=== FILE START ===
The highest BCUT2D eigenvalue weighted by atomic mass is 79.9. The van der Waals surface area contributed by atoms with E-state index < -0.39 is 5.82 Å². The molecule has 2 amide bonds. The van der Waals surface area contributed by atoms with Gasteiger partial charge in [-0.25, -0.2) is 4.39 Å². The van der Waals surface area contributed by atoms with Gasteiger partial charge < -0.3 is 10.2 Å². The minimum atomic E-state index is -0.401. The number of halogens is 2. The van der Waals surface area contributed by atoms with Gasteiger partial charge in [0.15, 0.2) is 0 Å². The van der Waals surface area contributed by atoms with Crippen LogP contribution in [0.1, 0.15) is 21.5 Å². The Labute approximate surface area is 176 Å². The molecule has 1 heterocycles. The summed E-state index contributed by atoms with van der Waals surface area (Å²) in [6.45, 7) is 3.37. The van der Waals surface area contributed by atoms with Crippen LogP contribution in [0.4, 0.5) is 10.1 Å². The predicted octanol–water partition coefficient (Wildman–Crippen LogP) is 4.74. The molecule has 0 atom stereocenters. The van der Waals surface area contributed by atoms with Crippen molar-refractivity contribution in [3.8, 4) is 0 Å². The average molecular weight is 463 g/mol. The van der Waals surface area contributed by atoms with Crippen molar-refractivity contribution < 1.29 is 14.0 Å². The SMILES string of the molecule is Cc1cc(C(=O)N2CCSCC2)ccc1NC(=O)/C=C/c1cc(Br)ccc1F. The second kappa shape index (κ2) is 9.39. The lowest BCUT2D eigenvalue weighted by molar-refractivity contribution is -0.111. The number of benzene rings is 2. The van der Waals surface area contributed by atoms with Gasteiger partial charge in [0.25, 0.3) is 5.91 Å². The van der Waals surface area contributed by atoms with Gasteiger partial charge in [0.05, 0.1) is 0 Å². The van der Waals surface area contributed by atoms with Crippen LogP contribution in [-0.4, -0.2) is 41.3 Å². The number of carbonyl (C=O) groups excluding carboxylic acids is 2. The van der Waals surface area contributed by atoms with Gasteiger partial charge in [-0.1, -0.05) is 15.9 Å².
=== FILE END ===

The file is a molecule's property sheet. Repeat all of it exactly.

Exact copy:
The highest BCUT2D eigenvalue weighted by atomic mass is 79.9. The van der Waals surface area contributed by atoms with E-state index < -0.39 is 5.82 Å². The molecule has 2 amide bonds. The van der Waals surface area contributed by atoms with Gasteiger partial charge in [-0.25, -0.2) is 4.39 Å². The van der Waals surface area contributed by atoms with Gasteiger partial charge < -0.3 is 10.2 Å². The minimum atomic E-state index is -0.401. The number of halogens is 2. The van der Waals surface area contributed by atoms with Gasteiger partial charge in [0.15, 0.2) is 0 Å². The van der Waals surface area contributed by atoms with Crippen LogP contribution in [0.1, 0.15) is 21.5 Å². The Labute approximate surface area is 176 Å². The molecule has 1 heterocycles. The summed E-state index contributed by atoms with van der Waals surface area (Å²) in [6.45, 7) is 3.37. The van der Waals surface area contributed by atoms with Crippen LogP contribution in [0.4, 0.5) is 10.1 Å². The predicted octanol–water partition coefficient (Wildman–Crippen LogP) is 4.74. The molecule has 0 atom stereocenters. The van der Waals surface area contributed by atoms with Crippen molar-refractivity contribution in [3.8, 4) is 0 Å². The average molecular weight is 463 g/mol. The van der Waals surface area contributed by atoms with Crippen molar-refractivity contribution < 1.29 is 14.0 Å². The SMILES string of the molecule is Cc1cc(C(=O)N2CCSCC2)ccc1NC(=O)/C=C/c1cc(Br)ccc1F. The second kappa shape index (κ2) is 9.39. The lowest BCUT2D eigenvalue weighted by molar-refractivity contribution is -0.111. The number of benzene rings is 2. The van der Waals surface area contributed by atoms with Gasteiger partial charge in [0.25, 0.3) is 5.91 Å². The van der Waals surface area contributed by atoms with Gasteiger partial charge in [0.05, 0.1) is 0 Å². The van der Waals surface area contributed by atoms with Crippen LogP contribution in [-0.4, -0.2) is 41.3 Å². The number of carbonyl (C=O) groups excluding carboxylic acids is 2. The van der Waals surface area contributed by atoms with Gasteiger partial charge in [-0.1, -0.05) is 15.9 Å².